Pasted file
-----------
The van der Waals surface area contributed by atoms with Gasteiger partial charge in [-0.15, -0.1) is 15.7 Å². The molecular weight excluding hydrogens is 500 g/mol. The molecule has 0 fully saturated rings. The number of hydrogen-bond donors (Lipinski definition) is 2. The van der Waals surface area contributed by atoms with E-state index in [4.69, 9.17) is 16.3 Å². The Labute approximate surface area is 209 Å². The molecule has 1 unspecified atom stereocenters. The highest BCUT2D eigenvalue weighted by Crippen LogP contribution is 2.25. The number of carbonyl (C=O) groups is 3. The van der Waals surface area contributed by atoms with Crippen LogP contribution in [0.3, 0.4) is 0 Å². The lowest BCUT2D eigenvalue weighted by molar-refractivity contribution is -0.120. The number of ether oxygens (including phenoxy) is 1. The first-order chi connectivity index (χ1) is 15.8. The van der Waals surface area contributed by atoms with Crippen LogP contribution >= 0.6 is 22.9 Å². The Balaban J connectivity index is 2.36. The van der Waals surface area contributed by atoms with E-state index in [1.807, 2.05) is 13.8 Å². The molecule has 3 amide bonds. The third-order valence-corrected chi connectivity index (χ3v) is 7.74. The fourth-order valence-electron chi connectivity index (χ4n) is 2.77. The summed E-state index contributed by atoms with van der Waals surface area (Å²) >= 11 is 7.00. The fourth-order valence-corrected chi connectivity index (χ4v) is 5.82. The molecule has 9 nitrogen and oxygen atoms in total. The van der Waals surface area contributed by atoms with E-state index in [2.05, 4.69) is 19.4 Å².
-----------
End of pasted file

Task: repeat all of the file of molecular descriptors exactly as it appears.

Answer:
The van der Waals surface area contributed by atoms with Gasteiger partial charge in [-0.15, -0.1) is 15.7 Å². The molecular weight excluding hydrogens is 500 g/mol. The molecule has 0 fully saturated rings. The number of hydrogen-bond donors (Lipinski definition) is 2. The van der Waals surface area contributed by atoms with E-state index in [4.69, 9.17) is 16.3 Å². The Labute approximate surface area is 209 Å². The molecule has 1 unspecified atom stereocenters. The highest BCUT2D eigenvalue weighted by Crippen LogP contribution is 2.25. The number of carbonyl (C=O) groups is 3. The van der Waals surface area contributed by atoms with Crippen LogP contribution in [0.3, 0.4) is 0 Å². The lowest BCUT2D eigenvalue weighted by molar-refractivity contribution is -0.120. The number of ether oxygens (including phenoxy) is 1. The first-order chi connectivity index (χ1) is 15.8. The van der Waals surface area contributed by atoms with Crippen LogP contribution >= 0.6 is 22.9 Å². The Balaban J connectivity index is 2.36. The van der Waals surface area contributed by atoms with E-state index in [1.807, 2.05) is 13.8 Å². The molecule has 3 amide bonds. The third-order valence-corrected chi connectivity index (χ3v) is 7.74. The fourth-order valence-electron chi connectivity index (χ4n) is 2.77. The summed E-state index contributed by atoms with van der Waals surface area (Å²) >= 11 is 7.00. The fourth-order valence-corrected chi connectivity index (χ4v) is 5.82. The molecule has 9 nitrogen and oxygen atoms in total. The van der Waals surface area contributed by atoms with E-state index in [2.05, 4.69) is 19.4 Å².